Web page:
Magnesium(Mg)-alloys are promising candidates as temporary implants for orthopedic and cranio-facial applications.
They can sustain tissues during healing, thanks to favorable mechanical properties, and then they slowly degrade into
biocompatible products, avoiding the need of a second surgery for implant removal. They have the potential to benefit a
vast number of patients, especially children and elderly patients. However, to be able to tailor their degradation to match
the speed of tissue regeneration it is crucial to understand how they actually degrade in the living organism. We utilized
high-resolution synchrotron-based tomography at the beamline P05 operated by HZG at the storage ring PETRA III at
DESY to study the degradation of 3 novel Mg-alloys in rat bone and the consequent bone response. On threedimensional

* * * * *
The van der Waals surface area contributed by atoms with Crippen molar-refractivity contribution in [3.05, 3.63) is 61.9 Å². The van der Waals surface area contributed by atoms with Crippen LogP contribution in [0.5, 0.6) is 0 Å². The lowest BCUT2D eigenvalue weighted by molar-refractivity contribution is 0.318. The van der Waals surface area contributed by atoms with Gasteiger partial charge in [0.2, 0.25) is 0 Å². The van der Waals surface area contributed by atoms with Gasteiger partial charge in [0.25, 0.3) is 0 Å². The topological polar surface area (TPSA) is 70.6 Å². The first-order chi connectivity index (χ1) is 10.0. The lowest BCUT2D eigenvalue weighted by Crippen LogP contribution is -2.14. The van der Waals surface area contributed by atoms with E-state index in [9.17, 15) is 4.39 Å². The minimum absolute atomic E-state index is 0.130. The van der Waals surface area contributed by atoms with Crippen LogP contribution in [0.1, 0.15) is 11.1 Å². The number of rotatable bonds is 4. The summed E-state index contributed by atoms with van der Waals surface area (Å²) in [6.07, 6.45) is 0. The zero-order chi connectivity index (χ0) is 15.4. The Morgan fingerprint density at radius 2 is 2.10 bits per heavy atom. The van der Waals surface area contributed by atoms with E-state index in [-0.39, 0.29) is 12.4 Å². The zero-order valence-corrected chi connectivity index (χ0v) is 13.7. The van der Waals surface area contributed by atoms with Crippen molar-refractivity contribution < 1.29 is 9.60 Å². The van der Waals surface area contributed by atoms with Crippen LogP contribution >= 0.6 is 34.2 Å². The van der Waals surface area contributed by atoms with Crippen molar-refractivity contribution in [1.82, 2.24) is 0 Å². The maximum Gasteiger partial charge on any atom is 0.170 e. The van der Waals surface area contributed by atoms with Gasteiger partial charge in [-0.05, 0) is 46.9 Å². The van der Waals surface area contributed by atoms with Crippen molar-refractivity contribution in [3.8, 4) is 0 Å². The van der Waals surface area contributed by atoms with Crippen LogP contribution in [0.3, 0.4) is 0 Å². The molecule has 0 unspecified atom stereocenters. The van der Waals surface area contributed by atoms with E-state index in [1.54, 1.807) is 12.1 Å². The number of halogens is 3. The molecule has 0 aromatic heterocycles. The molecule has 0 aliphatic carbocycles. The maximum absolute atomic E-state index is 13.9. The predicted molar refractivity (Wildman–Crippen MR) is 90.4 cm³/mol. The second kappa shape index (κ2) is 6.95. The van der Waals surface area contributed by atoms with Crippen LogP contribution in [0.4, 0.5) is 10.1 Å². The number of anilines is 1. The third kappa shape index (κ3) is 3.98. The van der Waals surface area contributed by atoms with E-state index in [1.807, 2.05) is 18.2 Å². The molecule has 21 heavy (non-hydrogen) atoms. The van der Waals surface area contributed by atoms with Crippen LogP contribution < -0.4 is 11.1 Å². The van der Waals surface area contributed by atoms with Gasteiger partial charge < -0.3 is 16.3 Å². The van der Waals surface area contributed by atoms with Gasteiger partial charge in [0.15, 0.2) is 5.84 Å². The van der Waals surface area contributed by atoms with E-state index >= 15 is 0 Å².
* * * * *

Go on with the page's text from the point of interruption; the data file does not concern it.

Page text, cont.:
reconstructions of the bone-implant explants we were able to follow the dynamic transformation that the
materials underwent at different healing times and on the basis of absorption coefficients we could distinguish and
quantify the amount of remaining implants, the corrosion layers and the new bone. This was a great advantage compared
to laboratory CT, for which the limitation in contrast and in resolution made impossible to discriminate between original
alloy, degradation products and bone, leading to inaccurate determination of the materials degradation rates. The same
samples imaged by tomography were used for non-decalcified histology. The combination of histological and
tomographical images provided new insight on the nature of the bone-to-implant interface and of the degradation
products, which appeared to have great similarities to the host bone.